French labels decoded
What’s With These Crazy French Labels?
Label language is a large part of what intimidates consumers and prevents us from exploring the great wines of the old world. Is Grand Cru better than premier (1er) Cru, and what does it all mean? Is the wine sweet or dry? What grapes are in it? For Pete’s sake, is it white or red?!?!? The good news is that you do not need to speak French, Italian, Spanish, Portuguese, and German to understand their respective wine labels. There are a few simple rules and phrases that you can learn that will allow for a pretty solid understanding of what you are in for.
The first and most important aspect to Old World label language is learning how the appellations are worded. An appellation is delineated area of land that produces wine under a certain amount of set guidelines. For example, in Bordeaux, France, if one wishes to put the name Bordeaux name on the label of a red wine, they must use the five red Bordeaux grapes, (Cabernet Sauvignon, Merlot, Petit Verdot, Cabernet Franc, and Malbec). This allows the consumer to know that if the wine is red and labeled Bordeaux that it will be comprised of grapes that usually produce big, structured, and powerful wines. In the case of France, the highest-level wine appellations are labeled by their AOC. (Appellation d’Origine Controlee) The second is the VDQS, (Vin Delimite de Qualite Superieure) and the third is the Vin de Pays. In the case of Italy, at the top is the DOCG, (Denominazione di Origine Controllata Garantita), then DOC, then IGT. (Indicazione Geografica Tipica) In Spain the top is the DOC, (Denominacion De Origen Calificada), followed by the DO. You will usually find the Spanish DO sticker on the back of the bottle. It is important to keep in mind that the classification of a wine bears little relevance on the actual quality of the wine. Knowing the producer is really the best way to ensure the quality of your wine, but appellation labels do offer us an expectation as to the style that may be produced and where they are from. For example, Italy labeled all of Chianti a DOCG. There is so much bad Chianti made, that by labeling them all DOCG, Italy has lowered the standard for that appellation classification. If Italy had labeled the higher quality regions in Chianti, such as the Classico and Rufina regions, DOCG and the rest of Chianti stayed a DOC it would have helped preserve a quality guarantee for the higher classification. Despite the hazy quality factor, we do know that Chianti will be lighter in body and Sangiovese focused.
Here is a list of label terminology and their meanings in reference to French wines. If you would like a similar breakdown for Italy, Spain, Germany, or Portugal feel free to e-mail your request to me at zev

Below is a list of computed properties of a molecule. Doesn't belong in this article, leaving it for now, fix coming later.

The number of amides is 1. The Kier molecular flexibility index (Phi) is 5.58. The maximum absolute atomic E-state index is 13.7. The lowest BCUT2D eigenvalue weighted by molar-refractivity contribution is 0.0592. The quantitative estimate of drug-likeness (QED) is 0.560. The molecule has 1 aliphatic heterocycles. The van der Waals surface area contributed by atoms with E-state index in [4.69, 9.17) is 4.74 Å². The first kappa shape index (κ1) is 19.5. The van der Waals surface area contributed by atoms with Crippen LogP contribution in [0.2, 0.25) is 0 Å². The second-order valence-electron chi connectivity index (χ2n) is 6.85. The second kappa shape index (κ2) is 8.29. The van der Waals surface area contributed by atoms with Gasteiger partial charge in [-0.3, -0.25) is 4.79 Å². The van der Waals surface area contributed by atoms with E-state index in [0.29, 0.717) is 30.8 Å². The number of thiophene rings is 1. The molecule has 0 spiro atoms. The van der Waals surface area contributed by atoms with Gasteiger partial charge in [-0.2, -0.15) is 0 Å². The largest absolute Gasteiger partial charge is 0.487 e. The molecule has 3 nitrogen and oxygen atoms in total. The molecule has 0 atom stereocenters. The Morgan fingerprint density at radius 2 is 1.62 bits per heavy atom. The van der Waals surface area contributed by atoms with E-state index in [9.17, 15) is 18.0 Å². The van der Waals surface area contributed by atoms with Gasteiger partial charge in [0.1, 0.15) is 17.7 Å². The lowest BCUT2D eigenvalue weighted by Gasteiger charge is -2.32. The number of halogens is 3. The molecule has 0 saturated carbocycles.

Blanc de Blanc: This means "White of Whites"; usually it refers to Champagne, but not always
Blanc de Noir: "White of Blacks," a white wine produced of only black grapes
Brut: Refers to dry sparkling wines
Chateau: Literally means Castle, but when in terms of wine it refers to the producing body and the actual "Chateau" may be as modest as a tin shack where the wine is produced
Cremant: low pressure, or slightly sparkling wine.
Cru Bourgeois: a classification created in the Medoc, Bordeaux after the Cru Classe
Cru Classe: The highest set of classifications in Bordeaux
Cuvee: This is a term that refers to a specific blend or production from a house
Domaine: This refers to wine that is produced from many vineyards throughout a region
Grand Cru: This refers to wines that are produced from the finest vineyards, literally means "great growth"
Grand Vin: This refers to the 1st wine produced by a Chateau, most Chateaux also produce 2nd, 3rd, and even 4th wines that come from lower quality grape selection
Mis en bouteille au Chateau or domaine: this term means that the wine is produced and grown in the domaine or Chateau on the label.
Moelleux: These are medium sweet wines
Monopole: These are wines that come from one producer and one vineyard owned entirely by that producer. In regions like Burgundy these are very rare and very
Negociant: This is a wine that is put together by someone that buys wine from many producers than assembles them for export and distribution
Perlant: Very slightly sparkling
Petillance: Slightly sparkling
Premier Cru: This is a high classification for a wine that is in most regions a step below a grand cru classification. It literally means first growth. Also seen as 1er cru.
Produit: product of
Rubis: darker style rose
Sec: Sparkling wines one step sweeter that brut
Superieur- referring to a wine that is higher in alcohol than is required by the appellation
Vieilles Vignes: old vines, usually at least 35-50 years
Vin de Glace: the French version of Eiswein or Ice Wine
Vin de Table: the classification below vin de pays
Vin Nouveau: a young wine meant to be drank within weeks of its harvest, I am sure we have all heard of Beaujolais Nouveau.
Zev Rovine is the sommelier and resident cheese monger at the Spotted Frog Bookstore Cafe and Wine Bar where he teaches weekly wine classes. His wine education comes from the American Sommelier Association in NYC and he tries his very best not to spill the Pinot on the bestseller section. If you have any wine queeries or comments he is easily contacted via e-mail at firstname.lastname@example.org .
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